“In an age of space exploration, we search to find ourselves.
In four years, aerospace giant Prime Space will put the first humans on Mars. Helen Kane, Yoshihiro Tanaka, and Sergei Kuznetsov must prove they’re the crew for the historic voyage by spending seventeen months in the most realistic simulation ever created. Constantly observed by Prime Space’s team of ‘Obbers,’ Helen, Yoshi, and Sergei must appear ever in control. But as their surreal pantomime progresses, each soon realizes that the complications of inner space are no less fraught than those of outer space. The borders between what is real and unreal begin to blur, and each astronaut is forced to confront demons past and present, even as they struggle to navigate their increasingly claustrophobic quarters—and each other.
Astonishingly imaginative, tenderly comedic, and unerringly wise, The Wanderers explores the differences between those who go and those who stay, telling a story about the desire behind all exploration: the longing for discovery and the great search to understand the human heart.”
My Thoughts: The Wanderers was pitched to me for fans of The Martian and Station Eleven. The former is one of my all-time favorite books. Even though I was in the minority about my disregard for the latter novel, my love for Andy Weir‘s novel was more than enough to want me to read Meg Howrey‘s novel. I put this out there as a warning. This is not The Martian. It is more like Emily St. John Mandel‘s novel than anything close to Weir’s. Yet, I enjoyed it much more than I did Station Eleven.
There is a danger when comparing a new novel to one that was such a runaway success and one that was a critical darling, but The Wanderers manages to sidestep that danger by throwing in a few unanswered questions that shakes up the entire experiment. In fact, some readers will be downright angry that these questions remain unanswered. That Ms. Howrey chooses not to provide answers is telling and forces readers to change their approach to the novel. It is a brave statement for a storyteller, especially when your novel is being compared to one that is anything but nuanced or introspective. However, it works well within the pages of The Wanderers as it forces you to focus on the esoteric rather than on the adventure itself.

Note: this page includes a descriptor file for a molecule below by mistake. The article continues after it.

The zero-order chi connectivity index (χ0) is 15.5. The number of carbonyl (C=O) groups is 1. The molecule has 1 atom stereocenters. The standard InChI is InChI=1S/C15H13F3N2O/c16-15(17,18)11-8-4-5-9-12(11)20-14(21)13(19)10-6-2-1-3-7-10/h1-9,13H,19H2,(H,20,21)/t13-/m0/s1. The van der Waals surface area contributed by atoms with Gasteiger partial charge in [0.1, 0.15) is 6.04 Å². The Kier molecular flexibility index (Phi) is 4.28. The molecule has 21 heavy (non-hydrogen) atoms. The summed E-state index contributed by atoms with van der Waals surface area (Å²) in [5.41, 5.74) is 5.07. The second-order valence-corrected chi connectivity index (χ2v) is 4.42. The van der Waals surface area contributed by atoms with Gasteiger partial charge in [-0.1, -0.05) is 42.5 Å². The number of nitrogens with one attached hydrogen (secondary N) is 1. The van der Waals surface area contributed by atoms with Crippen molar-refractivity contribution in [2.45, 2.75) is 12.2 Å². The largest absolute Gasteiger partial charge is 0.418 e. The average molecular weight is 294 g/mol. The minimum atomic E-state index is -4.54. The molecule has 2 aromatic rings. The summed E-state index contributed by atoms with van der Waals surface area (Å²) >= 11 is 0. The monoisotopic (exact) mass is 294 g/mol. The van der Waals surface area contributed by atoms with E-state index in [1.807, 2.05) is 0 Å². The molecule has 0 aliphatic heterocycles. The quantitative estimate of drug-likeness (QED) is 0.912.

Mars will always appeal as the next great frontier for exploration, and even a fake mission to Mars is fascinating. There is plenty of science to legitimize the experiment. I have no idea whether the science holds up to scrutiny, but within the novel, everything seems acceptable. The experiment is so successful at times that it even blurs the lines of reality and fiction for readers. The astronauts feel real sensations – the tug of gravity and its release upon leaving Earth’s atmosphere, the frigid temperatures on Mars, the fear of watching the radiation recorders creep into danger levels – and so do the readers. It is an extraordinary thing, especially since it is all fake.
I wanted an action-adventure, and I got literary fiction. I wanted excitement, and I got philosophy. Strangely, I am okay with that. I am not the type of reader who will underline profound passages or even take notes. I read to escape, and there was just enough action to make me okay with the copious amounts of introspection within The Wanderers. I can appreciate the development and growth each of the astronauts achieve on their “journey” and will take away some ideas upon which I need to reflect. I finish the novel satisfied with the story, with my response, and with its lasting impact.